Environmental health risk assessment of dioxin in foods at the two most severe dioxin hot spots in Vietnam
Tuyet-Hanh, Tran Thi, Minh, Nguyen Hung, Vu-Anh, Le, Dunne, Michael, Toms, Leisa-Maree, Tenkate, Thomas, Thi, Minh-Hue Nguyen, & Harden, Fiona (2015) Environmental health risk assessment of dioxin in foods at the two most severe dioxin hot spots in Vietnam. International Journal of Hygiene and Environmental Health, 218(5), pp. 471-478.
Bien Hoa and Da Nang airbases were bulk storages for Agent Orange during the Vietnam War and currently are the two most severe dioxin hot spots.
This study assesses the health risk of exposure to dioxin through foods for local residents living in seven wards surrounding these airbases.
This study follows the Australian Environmental Health Risk Assessment Framework to assess the health risk of exposure to dioxin in foods. Forty-six pooled samples of commonly consumed local foods were collected and analyzed for dioxin/furans. A food frequency and Knowledge–Attitude–Practice survey was also undertaken at 1000 local households, various stakeholders were involved and related publications were reviewed.
Total dioxin/furan concentrations in samples of local “high-risk” foods (e.g. free range chicken meat and eggs, ducks, freshwater fish, snail and beef) ranged from 3.8 pg TEQ/g to 95 pg TEQ/g, while in “low-risk” foods (e.g. caged chicken meat and eggs, seafoods, pork, leafy vegetables, fruits, and rice) concentrations ranged from 0.03 pg TEQ/g to 6.1 pg TEQ/g. Estimated daily intake of dioxin if people who did not consume local high risk foods ranged from 3.2 pg TEQ/kg bw/day to 6.2 pg TEQ/kg bw/day (Bien Hoa) and from 1.2 pg TEQ/kg bw/day to 4.3 pg TEQ/kg bw/day (Da Nang). Consumption of local high risk foods resulted in extremely high dioxin daily intakes (60.4–102.8 pg TEQ/kg bw/day in Bien Hoa; 27.0–148.0 pg TEQ/kg bw/day in Da Nang).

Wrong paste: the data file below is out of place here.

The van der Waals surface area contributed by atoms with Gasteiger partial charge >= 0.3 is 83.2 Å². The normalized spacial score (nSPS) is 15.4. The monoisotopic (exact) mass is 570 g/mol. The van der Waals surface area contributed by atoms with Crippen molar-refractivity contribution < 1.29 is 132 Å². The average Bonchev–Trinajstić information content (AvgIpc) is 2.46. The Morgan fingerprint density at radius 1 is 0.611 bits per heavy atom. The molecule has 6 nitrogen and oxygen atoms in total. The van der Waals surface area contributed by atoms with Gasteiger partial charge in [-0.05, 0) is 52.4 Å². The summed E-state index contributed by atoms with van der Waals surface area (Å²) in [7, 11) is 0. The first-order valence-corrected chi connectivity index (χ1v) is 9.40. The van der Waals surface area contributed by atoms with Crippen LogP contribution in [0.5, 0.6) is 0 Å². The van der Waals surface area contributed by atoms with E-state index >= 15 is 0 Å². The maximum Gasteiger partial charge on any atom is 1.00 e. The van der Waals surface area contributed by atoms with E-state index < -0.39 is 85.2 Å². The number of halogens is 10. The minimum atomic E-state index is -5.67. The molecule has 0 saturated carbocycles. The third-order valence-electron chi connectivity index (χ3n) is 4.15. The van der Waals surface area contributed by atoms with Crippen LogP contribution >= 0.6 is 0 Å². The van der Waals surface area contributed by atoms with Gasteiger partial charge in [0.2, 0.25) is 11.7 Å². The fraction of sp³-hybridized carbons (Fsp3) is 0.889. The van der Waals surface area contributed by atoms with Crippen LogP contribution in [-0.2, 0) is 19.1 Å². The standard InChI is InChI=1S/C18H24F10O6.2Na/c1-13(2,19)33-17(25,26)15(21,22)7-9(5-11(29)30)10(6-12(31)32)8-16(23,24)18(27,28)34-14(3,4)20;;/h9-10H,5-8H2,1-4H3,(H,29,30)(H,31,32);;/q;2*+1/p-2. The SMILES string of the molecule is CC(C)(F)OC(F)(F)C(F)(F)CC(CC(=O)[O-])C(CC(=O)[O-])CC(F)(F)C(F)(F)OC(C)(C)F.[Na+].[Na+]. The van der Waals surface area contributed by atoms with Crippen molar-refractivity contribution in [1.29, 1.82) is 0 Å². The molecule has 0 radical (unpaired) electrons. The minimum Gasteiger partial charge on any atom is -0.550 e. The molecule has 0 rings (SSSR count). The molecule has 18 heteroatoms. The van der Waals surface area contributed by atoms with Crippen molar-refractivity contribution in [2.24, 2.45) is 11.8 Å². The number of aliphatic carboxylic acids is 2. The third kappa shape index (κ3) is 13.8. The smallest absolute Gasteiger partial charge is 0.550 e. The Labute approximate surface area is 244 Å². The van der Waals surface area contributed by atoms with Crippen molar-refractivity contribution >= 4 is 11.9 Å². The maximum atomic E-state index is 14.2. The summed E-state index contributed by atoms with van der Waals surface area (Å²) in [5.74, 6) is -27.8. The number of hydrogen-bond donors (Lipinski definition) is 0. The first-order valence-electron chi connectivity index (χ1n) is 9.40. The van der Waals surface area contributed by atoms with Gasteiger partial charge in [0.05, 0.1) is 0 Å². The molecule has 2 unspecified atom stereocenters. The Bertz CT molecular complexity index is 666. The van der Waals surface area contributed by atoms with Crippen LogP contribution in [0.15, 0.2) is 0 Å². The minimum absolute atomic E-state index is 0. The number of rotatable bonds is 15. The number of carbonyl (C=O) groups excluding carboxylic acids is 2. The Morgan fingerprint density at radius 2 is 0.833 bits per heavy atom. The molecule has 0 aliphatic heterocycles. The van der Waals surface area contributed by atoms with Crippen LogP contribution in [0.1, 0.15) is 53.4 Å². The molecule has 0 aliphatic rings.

Consumption of local “high-risk” foods increases dioxin daily intakes far above the WHO recommended TDI (1–4 pg TEQ/kg bw/day). Practicing appropriate preventive measures is necessary to significantly reduce exposure and health risk.
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|Item Type:||Journal Article|
|Keywords:||Environmental health risk assessment, Dioxin exposure through foods, Bien Hoa dioxin hot spot, Da nang dioxin hot spot, Vietnam|
|Subjects:||Australian and New Zealand Standard Research Classification > MEDICAL AND HEALTH SCIENCES (110000) > PUBLIC HEALTH AND HEALTH SERVICES (111700) > Environmental and Occupational Health and Safety (111705)|
|Divisions:||Current > Research Centres > Children & Youth Research Centre
Current > Schools > School of Clinical Sciences
Current > QUT Faculties and Divisions > Faculty of Health
Current > Institutes > Institute of Health and Biomedical Innovation
Current > Schools > School of Public Health & Social Work
|Deposited On:||16 Oct 2015 03:19|
|Last Modified:||19 Oct 2015 02:07|
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